May 29 march draws hundreds to downtown
Disgusted. Angry. Disappointed, but not surprised. Those are some of the words that Victorians used to describe how they felt after becoming surprise owners of a 60-year-old pipeline on May 29.
The decision came after months of dispute between Canadians as to the best route forward for the Kinder Morgan pipeline. Prime Minister Justin Trudeau, Alberta Premier Rachel Notley, and many other Canadians supported the expansion and asserted that it must be built in the national interest.
Many B.C. residents, including Premier John Horgan, resisted that notion, invoking a stand-off that seemed to be going nowhere — that is, until Finance Minister Bill Morneau announced the government’s purchase.
Spurred by frustration at their own government, Victoria residents gathered on Thursday, May 31, to demonstrate that their coastal community did not support the federal government’s plan.
“It’s so beautiful to see all these people here today, to feel the mood right here, to feel the vibe of change,” said Cedar George-Parker, one speaker at the march. “This is what happens when good people come together.”
The mood of the three-hour march, which started at Wharf and Government Street and ended in Centennial Square, was unified in ardent resistance. Even with short notice, march organizer Emily Thiessen estimated that 1 000 people showed up to make their voices heard regarding the pipeline’s future.
“It says people are angry,” says Thiessen. “People in Victoria, people who live here, we look at the mountains and ocean every day. And I think when people heard that announcement, that our government is buying this pipeline, I think people were just extremely angry and ready to do something about it.”
There was certainly no sense of resignation among the crowd, who walked the blustery downtown streets with signs, giant inflatable orcas, guitars, and drums. The procession stopped several times, once at Douglas and Fort and yet again at Douglas and Yates, to dance and chant.
First Nations activists, speakers, and Old Ones marched at the front — leading in a fight that so often forgets them, Thiessen says.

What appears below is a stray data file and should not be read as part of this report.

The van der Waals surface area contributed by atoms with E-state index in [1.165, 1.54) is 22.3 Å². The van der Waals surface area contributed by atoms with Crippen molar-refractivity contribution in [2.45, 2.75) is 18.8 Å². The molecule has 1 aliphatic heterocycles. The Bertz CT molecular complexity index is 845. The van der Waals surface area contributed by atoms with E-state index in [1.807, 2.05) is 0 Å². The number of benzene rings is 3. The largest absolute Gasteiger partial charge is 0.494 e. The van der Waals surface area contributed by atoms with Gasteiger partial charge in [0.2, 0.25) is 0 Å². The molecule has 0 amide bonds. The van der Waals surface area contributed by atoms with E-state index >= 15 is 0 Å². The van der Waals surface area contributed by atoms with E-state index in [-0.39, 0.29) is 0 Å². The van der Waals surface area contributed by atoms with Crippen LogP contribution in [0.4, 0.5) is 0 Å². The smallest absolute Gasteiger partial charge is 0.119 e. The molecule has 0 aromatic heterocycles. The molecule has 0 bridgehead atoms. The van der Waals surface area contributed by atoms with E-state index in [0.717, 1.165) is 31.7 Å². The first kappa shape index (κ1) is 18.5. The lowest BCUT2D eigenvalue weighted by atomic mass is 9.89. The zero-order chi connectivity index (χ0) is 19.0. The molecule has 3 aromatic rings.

“It really makes me angry that when you hear Morneau and (National Resources Minister) Jim Carr speaking in their press conferences, and even the questions asked by reporters, it’s all about a battle of jurisdiction between the federal government and the provincial government,” Thiessen says. “But that’s not the only jurisdiction that’s at stake here, right?
“A really important thing that Trudeau has to remember is that the whole route of the pipeline, especially the people who are really directly affected over in Burnaby, Tsleil-Waututh territory, that’s all unceded,” she says. “And I think we saw that today—we saw a lot of Indigenous folks claiming space and saying, ‘we’re still here,’ even though often that part of the issue is forgotten by the mainstream media.”
The march is not the first of its kind, nor will it be the last. In Burnaby, on Tsleil-Waututh territory, despite a recent injunction, protesters still build encampments and more plan to join them. (Throughout Friday’s march, Thiessen and her fellow co-ordinators informed demonstrators about opportunities to head to the mainland to support those already there.)
Silhouetted by the sun setting behind the mountains to his right, George-Parker reminded the crowd of concerned Victorians that the demonstration is just another sign that the pipeline is doomed to fail.
“There is nothing that can stop us from protecting our young one’s future,” cried George-Parker. “No government, no Trudeau, and no Kinder Morgan! They can’t stop us! Nothing can stop us!”
With files by Sara Lax